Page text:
Tuesday, August 7, 2018

Our answer to the NYT about Marijuana Research

July 20,2018 In the New York Times there was an Op-Ed by David  Leondhart encouraging new studies about the safety of marijuana. 

My question is why.  Over the last 30 years there have been literally tens of thousands of studies done by academic institutions, criminal justice policy organizations, medical research institutes, not for profit groups and the federal government. 

You may pick and choose the results that fit your agenda.  No matter what your agenda is, you will find a study that supports it.  In the meantime, there are over 550,000 arrests per year for marijuana offenses.  Although they are not all charged and prosecuted, this interface with law enforcement is often the first encounter for young people and severely compromises their future.

It is estimated that marijuana prohibition may cost up to $ 42 billion dollars per year to investigate, arrest, prosecute and incarcerate.  That does not include the cost of the constant studies funded by government to examine the effects of marijuana use.  What is the purpose of this obsession to study, control and punish those who use this substance that has been legalized to some degree by over 30 states?

The most unfathomable fact about marijuana prohibition is that it still remains on the Controlled Substance Act as a Schedule I drug.  This is a classification that tells us that marijuana is more dangerous than OxyContin, fentanyl and methamphetamine all of which are Schedule II drugs.  All our federal government agencies and regulatory bodies apparently see no contradiction to this official designation. 

There are nonviolent people serving sentences of life without parole for marijuana   offences.  This is happening at the same time that hundreds of millions of dollars are being invested in marijuana business enterprises.  Those doing the investing include past and present elected officials. This is a contradiction that is not fiscally responsible and does not speak to justice and respect for the law.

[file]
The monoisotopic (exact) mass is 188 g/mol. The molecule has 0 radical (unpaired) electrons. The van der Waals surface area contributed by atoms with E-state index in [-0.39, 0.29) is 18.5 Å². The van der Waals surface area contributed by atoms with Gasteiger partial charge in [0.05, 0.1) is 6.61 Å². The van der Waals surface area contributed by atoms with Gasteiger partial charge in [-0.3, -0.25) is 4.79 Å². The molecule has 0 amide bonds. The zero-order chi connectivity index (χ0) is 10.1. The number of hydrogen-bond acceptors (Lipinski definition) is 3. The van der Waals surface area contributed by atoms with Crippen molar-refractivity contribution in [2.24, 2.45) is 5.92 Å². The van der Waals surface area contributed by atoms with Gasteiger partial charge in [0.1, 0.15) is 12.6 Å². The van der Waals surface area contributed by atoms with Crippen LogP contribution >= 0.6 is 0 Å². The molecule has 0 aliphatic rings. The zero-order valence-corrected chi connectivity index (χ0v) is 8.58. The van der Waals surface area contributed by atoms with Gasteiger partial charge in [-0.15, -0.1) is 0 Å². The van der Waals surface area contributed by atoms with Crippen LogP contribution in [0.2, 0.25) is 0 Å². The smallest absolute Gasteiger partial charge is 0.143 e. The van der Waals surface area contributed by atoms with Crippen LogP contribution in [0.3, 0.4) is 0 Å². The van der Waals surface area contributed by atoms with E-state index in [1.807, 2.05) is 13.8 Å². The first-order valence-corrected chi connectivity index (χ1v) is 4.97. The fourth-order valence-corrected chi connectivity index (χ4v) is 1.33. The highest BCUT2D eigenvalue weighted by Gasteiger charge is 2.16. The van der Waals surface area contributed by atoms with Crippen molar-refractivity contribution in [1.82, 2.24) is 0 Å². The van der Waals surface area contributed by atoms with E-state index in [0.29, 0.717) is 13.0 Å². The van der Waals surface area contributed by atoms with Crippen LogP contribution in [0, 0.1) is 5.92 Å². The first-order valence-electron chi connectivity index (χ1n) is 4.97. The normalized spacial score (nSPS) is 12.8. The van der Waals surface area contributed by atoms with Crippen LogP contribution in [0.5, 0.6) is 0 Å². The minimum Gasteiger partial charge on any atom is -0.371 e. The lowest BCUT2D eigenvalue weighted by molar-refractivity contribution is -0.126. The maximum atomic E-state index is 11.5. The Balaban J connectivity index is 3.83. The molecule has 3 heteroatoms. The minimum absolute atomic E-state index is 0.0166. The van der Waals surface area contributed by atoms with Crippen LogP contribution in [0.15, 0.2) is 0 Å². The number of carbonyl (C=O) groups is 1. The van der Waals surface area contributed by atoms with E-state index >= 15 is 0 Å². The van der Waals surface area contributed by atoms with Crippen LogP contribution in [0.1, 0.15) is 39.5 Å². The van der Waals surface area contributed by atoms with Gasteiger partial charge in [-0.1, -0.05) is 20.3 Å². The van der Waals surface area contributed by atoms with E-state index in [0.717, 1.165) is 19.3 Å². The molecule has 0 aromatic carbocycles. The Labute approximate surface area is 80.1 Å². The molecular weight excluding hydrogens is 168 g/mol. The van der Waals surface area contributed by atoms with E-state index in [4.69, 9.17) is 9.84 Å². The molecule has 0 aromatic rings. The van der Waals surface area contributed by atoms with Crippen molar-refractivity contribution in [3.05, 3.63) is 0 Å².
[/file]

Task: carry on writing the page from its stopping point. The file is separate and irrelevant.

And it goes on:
It appears that the constant data demands never result in action.  Administrative agencies and regulatory bodies have researched, studied, set standards and procedures and recommended change throughout this time.  They have been focused on gaining control and making recommendations that are minuscule and have to be studied and amended and approved by other regulators and agencies till there is no space for actual reform. 
In the meantime, the power of the justice department and law enforcement agencies continues to grow and expand as does the prison population.  This is why I don't fear major disruption of federal agencies. They have failed in the most profound way to assure that there is not egregious prosecution, sentencing and incarceration for marijuana and all other nonviolent drug offenders.

There are many stake holders who would like to maintain the status quo.  They are public employees, law enforcement and prison private contractors, pharmaceutical companies, alcohol and spirits enterprises and surprisingly not for profit and for profit organizations with contracts for recovery and re-entry. 

There may be many reasons to continue to study the risks of marijuana and do nothing to make the law compatible with reality, but I maintain the major factor is economic.  Marijuana prohibition is a big government program.